The Arts: Mangold was involved in the Dallas Opera, the Oak Cliff Little Theatre, and a German singing organization known as a Sangerfest. He is said to have made it possible for several well-known musical artists to visit the city. They included, according to reports, “…The first famous singer to be heard in this city, Marie Decca, as well as the great orchestra conducted by Michael Brand….In 1904…another great artist was seen by the people of Dallas, Mme Sembrich, as a result of his efforts.”
Amusements: The whiskey man was the founder and manager of Lake Cliff Park, a well known summer amusement park on the outskirts of Dallas. Shown here, the park was clustered around a large lagoon offering bathing, boating, carnival rides, 10,000 lights, fireworks displays nightly and other attractions that made Lake Cliff for a time the most prestigious amusement area in the American Southwest. The park also featured a casino owned by Mangold.
Horse Racing: As the owner of a nationally famous pacing horse named “Pentland,” Mangold was deeply embedded in the race scene in Texas. For several years he was the vice-president and director in charge of the racing department of the Dallas State Fair. In 1905 the president of the State Fair told newspapermen that “to Mr. Mangold is due the entire credit,” for the success of the race meeting that was the “cleanest and best conducted ever held in the South.” Mangold also was one of the organizers of the Texas Thoroughbred Association in 1904 to encourage the breeding of quality horses.
Ranching and Farming: Some of Mangold’s energies were directed at the “wide open spaces” around Dallas. He became the owner of the well-known Sam Lazarus Ranch, covering parts of two Texas counties. He also owned a stock farm at Hutchins, Dallas County, where he raised quality livestock, specializing a fine breed of Angora goats.
Hotels: Many in Dallas remember Mangold for building hotels. Opened in October 1917, the Hotel Jefferson stood across from the newly opened Dallas Union Station. State of the art for its time, the hotel featured one floor for “the exclusive use of women unattended, no men were quartered on that floor.” Perhaps there the fine hand of wife Anna can be detected.
The photo shown above is of a 50-ish Charles Mangold cradling a bottle of whiskey at the ground floor bar of the Jefferson. Nine years later Mangold would erect a second major hotel, the Cliff Towers Hotel, overlooking the Trinity River, shown below on a postcard view.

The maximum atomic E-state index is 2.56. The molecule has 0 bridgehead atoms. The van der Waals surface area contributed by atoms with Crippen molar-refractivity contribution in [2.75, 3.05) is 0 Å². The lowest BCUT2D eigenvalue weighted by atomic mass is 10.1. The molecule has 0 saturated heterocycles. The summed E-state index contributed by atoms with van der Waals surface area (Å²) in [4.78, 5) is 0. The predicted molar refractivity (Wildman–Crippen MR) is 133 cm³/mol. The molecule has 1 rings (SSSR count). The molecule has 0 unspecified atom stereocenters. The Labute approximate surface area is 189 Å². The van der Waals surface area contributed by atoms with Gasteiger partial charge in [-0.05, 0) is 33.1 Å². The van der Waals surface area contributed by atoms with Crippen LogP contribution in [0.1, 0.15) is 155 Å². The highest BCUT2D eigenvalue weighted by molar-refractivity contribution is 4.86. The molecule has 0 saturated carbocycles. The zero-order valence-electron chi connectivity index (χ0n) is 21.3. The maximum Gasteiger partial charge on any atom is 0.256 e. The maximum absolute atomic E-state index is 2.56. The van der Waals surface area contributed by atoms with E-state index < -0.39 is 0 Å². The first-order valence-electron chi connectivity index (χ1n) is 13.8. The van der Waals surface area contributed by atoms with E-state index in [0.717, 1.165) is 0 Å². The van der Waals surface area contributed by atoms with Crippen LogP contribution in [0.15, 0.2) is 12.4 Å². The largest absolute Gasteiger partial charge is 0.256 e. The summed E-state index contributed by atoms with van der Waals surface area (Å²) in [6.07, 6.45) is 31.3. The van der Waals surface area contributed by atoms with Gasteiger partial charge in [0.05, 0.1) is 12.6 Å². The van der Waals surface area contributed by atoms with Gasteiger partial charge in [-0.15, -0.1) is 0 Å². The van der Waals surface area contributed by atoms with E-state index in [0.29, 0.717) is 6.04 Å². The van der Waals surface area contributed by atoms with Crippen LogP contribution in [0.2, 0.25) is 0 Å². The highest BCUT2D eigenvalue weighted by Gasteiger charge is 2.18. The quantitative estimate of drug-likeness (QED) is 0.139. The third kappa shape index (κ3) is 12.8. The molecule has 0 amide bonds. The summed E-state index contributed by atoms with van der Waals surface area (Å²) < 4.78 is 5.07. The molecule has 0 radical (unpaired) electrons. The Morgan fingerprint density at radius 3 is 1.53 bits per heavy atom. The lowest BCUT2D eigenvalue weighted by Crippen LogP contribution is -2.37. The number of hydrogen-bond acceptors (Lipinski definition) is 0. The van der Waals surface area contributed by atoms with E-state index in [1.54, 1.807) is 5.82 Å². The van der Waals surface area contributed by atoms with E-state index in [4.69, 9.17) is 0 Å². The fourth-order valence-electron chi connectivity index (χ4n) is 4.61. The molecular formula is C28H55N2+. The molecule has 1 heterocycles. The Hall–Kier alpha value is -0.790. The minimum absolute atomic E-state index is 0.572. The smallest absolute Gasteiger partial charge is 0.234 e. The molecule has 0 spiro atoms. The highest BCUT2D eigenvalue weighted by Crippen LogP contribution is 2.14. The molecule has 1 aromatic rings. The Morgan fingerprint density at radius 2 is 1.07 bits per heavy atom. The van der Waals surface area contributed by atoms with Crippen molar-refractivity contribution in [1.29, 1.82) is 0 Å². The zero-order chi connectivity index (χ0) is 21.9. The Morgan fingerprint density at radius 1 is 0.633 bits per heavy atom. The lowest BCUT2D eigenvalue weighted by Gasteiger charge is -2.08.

Miscellaneous Activities: In addition to banking interests Mangold ran a laundry business called the American Laundry Company. He was an organizer of the North Texas Press, the leading German publication of the region. He also was responsible for bringing the first national convention to Dallas, that of the Elks fraternal organization, and for staging the delegates’ entertainment. Throughout he was running his liquor establishment until shut by prohibition.
In his latter years, Charles suffered from diabetes, dying in August 1934 in his and Anna’s apartments in the Jefferson Hotel. He had been seriously ill for about two months. Mangold’s funeral services were held at the Dallas Elk’s Lodge and his burial at the Hillcrest Mausoleum at the Sparkman Hillcrest Memorial Park in Dallas. One newspaper obituary opined: The city of Dallas owes a great deal of its present greatness to the dreams, the work and the money of Mr. Mangold.”Another account acknowledged that his financial means had been generated by years of hard work and intelligent management in the liquor trade.
After her husband’s death Anna Mangold stepped into run his businesses. She maintained holdings in numerous hotels, laundries, and banks, as well as extensive ranch and oil properties. Anna died in Dallas on September 1, 1947, and joined Charles at his mausoleum resting place.
Notes: There are several important references for this post. Among them are the “Biographical Note” that Dallas/Texas History & Archives of the Dallas Public Library exhibits on its website related to the gift of documents by Mangold’s son, Carl, to its repository; a Mangold biography in the volume “Greater Dallas & Vicinity” by Philip Lindsley & L.B. Hill, dated 1909; an article entitled “Courtesy Dallas Yesterday” by Sam H. Acheson, and Mangold’s obituary in the Dallas Morning News of August 27, 1834.